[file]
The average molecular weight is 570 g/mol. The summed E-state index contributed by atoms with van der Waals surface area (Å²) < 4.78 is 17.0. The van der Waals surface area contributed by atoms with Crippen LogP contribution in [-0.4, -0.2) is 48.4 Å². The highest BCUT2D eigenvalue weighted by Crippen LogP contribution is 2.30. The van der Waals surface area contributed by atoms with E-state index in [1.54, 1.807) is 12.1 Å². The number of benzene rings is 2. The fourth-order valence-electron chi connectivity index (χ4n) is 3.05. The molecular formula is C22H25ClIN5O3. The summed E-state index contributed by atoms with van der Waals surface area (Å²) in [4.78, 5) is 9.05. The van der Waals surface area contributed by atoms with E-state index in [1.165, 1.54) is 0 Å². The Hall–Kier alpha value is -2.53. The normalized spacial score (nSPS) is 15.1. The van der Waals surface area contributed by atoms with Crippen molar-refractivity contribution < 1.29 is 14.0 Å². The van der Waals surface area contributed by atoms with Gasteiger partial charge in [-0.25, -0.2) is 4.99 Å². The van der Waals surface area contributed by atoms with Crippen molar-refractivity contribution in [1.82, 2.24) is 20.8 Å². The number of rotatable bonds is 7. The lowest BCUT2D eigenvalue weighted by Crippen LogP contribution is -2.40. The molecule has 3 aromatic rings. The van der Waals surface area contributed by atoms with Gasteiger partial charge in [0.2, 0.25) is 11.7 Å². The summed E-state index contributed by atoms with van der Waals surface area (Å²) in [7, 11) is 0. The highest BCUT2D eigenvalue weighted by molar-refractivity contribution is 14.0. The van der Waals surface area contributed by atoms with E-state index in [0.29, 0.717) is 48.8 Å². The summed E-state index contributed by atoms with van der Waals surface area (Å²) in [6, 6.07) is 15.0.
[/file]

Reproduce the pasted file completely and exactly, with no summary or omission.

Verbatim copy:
The average molecular weight is 570 g/mol. The summed E-state index contributed by atoms with van der Waals surface area (Å²) < 4.78 is 17.0. The van der Waals surface area contributed by atoms with Crippen LogP contribution in [-0.4, -0.2) is 48.4 Å². The highest BCUT2D eigenvalue weighted by Crippen LogP contribution is 2.30. The van der Waals surface area contributed by atoms with E-state index in [1.54, 1.807) is 12.1 Å². The number of benzene rings is 2. The fourth-order valence-electron chi connectivity index (χ4n) is 3.05. The molecular formula is C22H25ClIN5O3. The summed E-state index contributed by atoms with van der Waals surface area (Å²) in [4.78, 5) is 9.05. The van der Waals surface area contributed by atoms with E-state index in [1.165, 1.54) is 0 Å². The Hall–Kier alpha value is -2.53. The normalized spacial score (nSPS) is 15.1. The van der Waals surface area contributed by atoms with Crippen molar-refractivity contribution < 1.29 is 14.0 Å². The van der Waals surface area contributed by atoms with Gasteiger partial charge in [-0.25, -0.2) is 4.99 Å². The van der Waals surface area contributed by atoms with Crippen molar-refractivity contribution in [1.82, 2.24) is 20.8 Å². The number of rotatable bonds is 7. The lowest BCUT2D eigenvalue weighted by Crippen LogP contribution is -2.40. The molecule has 3 aromatic rings. The van der Waals surface area contributed by atoms with Gasteiger partial charge in [0.2, 0.25) is 11.7 Å². The summed E-state index contributed by atoms with van der Waals surface area (Å²) in [7, 11) is 0. The highest BCUT2D eigenvalue weighted by molar-refractivity contribution is 14.0. The van der Waals surface area contributed by atoms with E-state index in [0.29, 0.717) is 48.8 Å². The summed E-state index contributed by atoms with van der Waals surface area (Å²) in [6, 6.07) is 15.0.